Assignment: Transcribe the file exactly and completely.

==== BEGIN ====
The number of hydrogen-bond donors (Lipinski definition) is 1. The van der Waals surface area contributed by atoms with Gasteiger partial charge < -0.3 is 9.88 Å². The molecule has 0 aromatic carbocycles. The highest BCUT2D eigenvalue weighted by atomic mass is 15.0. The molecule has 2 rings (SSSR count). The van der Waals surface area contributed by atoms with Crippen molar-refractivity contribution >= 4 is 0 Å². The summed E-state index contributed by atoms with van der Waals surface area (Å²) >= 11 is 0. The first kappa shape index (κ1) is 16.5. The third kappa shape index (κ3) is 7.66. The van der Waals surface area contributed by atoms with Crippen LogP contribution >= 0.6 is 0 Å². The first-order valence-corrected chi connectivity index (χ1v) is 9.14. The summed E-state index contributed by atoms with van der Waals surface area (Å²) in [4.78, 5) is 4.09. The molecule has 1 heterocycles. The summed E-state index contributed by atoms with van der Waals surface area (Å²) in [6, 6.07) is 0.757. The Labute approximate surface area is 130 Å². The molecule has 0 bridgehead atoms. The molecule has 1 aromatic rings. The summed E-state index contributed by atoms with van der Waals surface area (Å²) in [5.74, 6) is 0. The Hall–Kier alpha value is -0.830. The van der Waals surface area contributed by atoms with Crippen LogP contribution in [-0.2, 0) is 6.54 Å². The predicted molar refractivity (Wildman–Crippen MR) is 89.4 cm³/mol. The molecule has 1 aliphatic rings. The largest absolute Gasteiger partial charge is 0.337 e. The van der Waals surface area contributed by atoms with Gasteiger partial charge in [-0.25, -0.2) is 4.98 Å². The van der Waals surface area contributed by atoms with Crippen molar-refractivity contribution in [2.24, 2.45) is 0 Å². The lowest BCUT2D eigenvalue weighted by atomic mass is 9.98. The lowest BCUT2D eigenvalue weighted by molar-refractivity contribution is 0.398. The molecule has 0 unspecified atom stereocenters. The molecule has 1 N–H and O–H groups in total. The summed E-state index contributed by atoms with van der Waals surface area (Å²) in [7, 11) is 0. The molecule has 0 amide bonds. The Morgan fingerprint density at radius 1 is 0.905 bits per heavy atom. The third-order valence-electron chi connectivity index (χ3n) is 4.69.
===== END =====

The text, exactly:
The number of hydrogen-bond donors (Lipinski definition) is 1. The van der Waals surface area contributed by atoms with Gasteiger partial charge < -0.3 is 9.88 Å². The molecule has 0 aromatic carbocycles. The highest BCUT2D eigenvalue weighted by atomic mass is 15.0. The molecule has 2 rings (SSSR count). The van der Waals surface area contributed by atoms with Crippen molar-refractivity contribution >= 4 is 0 Å². The summed E-state index contributed by atoms with van der Waals surface area (Å²) >= 11 is 0. The first kappa shape index (κ1) is 16.5. The third kappa shape index (κ3) is 7.66. The van der Waals surface area contributed by atoms with Crippen LogP contribution >= 0.6 is 0 Å². The first-order valence-corrected chi connectivity index (χ1v) is 9.14. The summed E-state index contributed by atoms with van der Waals surface area (Å²) in [4.78, 5) is 4.09. The molecule has 1 heterocycles. The summed E-state index contributed by atoms with van der Waals surface area (Å²) in [6, 6.07) is 0.757. The Labute approximate surface area is 130 Å². The molecule has 0 bridgehead atoms. The molecule has 1 aromatic rings. The summed E-state index contributed by atoms with van der Waals surface area (Å²) in [5.74, 6) is 0. The Hall–Kier alpha value is -0.830. The van der Waals surface area contributed by atoms with Crippen LogP contribution in [-0.2, 0) is 6.54 Å². The predicted molar refractivity (Wildman–Crippen MR) is 89.4 cm³/mol. The molecule has 1 aliphatic rings. The largest absolute Gasteiger partial charge is 0.337 e. The van der Waals surface area contributed by atoms with Gasteiger partial charge in [-0.25, -0.2) is 4.98 Å². The van der Waals surface area contributed by atoms with Crippen molar-refractivity contribution in [2.24, 2.45) is 0 Å². The lowest BCUT2D eigenvalue weighted by atomic mass is 9.98. The lowest BCUT2D eigenvalue weighted by molar-refractivity contribution is 0.398. The molecule has 0 unspecified atom stereocenters. The molecule has 1 N–H and O–H groups in total. The summed E-state index contributed by atoms with van der Waals surface area (Å²) in [7, 11) is 0. The molecule has 0 amide bonds. The Morgan fingerprint density at radius 1 is 0.905 bits per heavy atom. The third-order valence-electron chi connectivity index (χ3n) is 4.69.